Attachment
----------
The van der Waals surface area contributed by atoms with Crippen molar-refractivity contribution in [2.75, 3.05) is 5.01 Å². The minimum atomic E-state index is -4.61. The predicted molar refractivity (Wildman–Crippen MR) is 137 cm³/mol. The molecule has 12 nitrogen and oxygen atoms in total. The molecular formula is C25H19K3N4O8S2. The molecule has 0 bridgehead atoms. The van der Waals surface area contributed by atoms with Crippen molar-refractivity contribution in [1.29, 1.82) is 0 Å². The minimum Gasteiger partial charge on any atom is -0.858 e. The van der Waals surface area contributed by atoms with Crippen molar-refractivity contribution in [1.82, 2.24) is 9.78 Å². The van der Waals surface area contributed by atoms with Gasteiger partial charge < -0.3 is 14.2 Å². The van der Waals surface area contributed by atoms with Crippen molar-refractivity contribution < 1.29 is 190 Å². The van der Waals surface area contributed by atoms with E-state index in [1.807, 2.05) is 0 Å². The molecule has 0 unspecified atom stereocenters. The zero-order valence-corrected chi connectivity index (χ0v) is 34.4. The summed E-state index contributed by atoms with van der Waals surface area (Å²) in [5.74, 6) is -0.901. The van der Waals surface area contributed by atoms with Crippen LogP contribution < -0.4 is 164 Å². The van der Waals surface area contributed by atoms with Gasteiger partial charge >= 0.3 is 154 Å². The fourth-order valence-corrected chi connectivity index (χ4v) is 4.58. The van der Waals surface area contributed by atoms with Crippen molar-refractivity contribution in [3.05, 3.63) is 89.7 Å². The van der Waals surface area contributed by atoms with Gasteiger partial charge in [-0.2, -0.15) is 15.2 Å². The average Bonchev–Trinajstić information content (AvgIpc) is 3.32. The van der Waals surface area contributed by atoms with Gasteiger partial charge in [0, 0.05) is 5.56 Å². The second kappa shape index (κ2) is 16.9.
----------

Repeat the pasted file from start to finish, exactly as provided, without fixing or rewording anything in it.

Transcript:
The van der Waals surface area contributed by atoms with Crippen molar-refractivity contribution in [2.75, 3.05) is 5.01 Å². The minimum atomic E-state index is -4.61. The predicted molar refractivity (Wildman–Crippen MR) is 137 cm³/mol. The molecule has 12 nitrogen and oxygen atoms in total. The molecular formula is C25H19K3N4O8S2. The molecule has 0 bridgehead atoms. The van der Waals surface area contributed by atoms with Crippen molar-refractivity contribution in [1.29, 1.82) is 0 Å². The minimum Gasteiger partial charge on any atom is -0.858 e. The van der Waals surface area contributed by atoms with Crippen molar-refractivity contribution in [1.82, 2.24) is 9.78 Å². The van der Waals surface area contributed by atoms with Gasteiger partial charge < -0.3 is 14.2 Å². The van der Waals surface area contributed by atoms with Crippen molar-refractivity contribution < 1.29 is 190 Å². The van der Waals surface area contributed by atoms with E-state index in [1.807, 2.05) is 0 Å². The molecule has 0 unspecified atom stereocenters. The zero-order valence-corrected chi connectivity index (χ0v) is 34.4. The summed E-state index contributed by atoms with van der Waals surface area (Å²) in [5.74, 6) is -0.901. The van der Waals surface area contributed by atoms with Crippen LogP contribution < -0.4 is 164 Å². The van der Waals surface area contributed by atoms with Gasteiger partial charge >= 0.3 is 154 Å². The fourth-order valence-corrected chi connectivity index (χ4v) is 4.58. The van der Waals surface area contributed by atoms with Crippen molar-refractivity contribution in [3.05, 3.63) is 89.7 Å². The van der Waals surface area contributed by atoms with Gasteiger partial charge in [-0.2, -0.15) is 15.2 Å². The average Bonchev–Trinajstić information content (AvgIpc) is 3.32. The van der Waals surface area contributed by atoms with Gasteiger partial charge in [0, 0.05) is 5.56 Å². The second kappa shape index (κ2) is 16.9.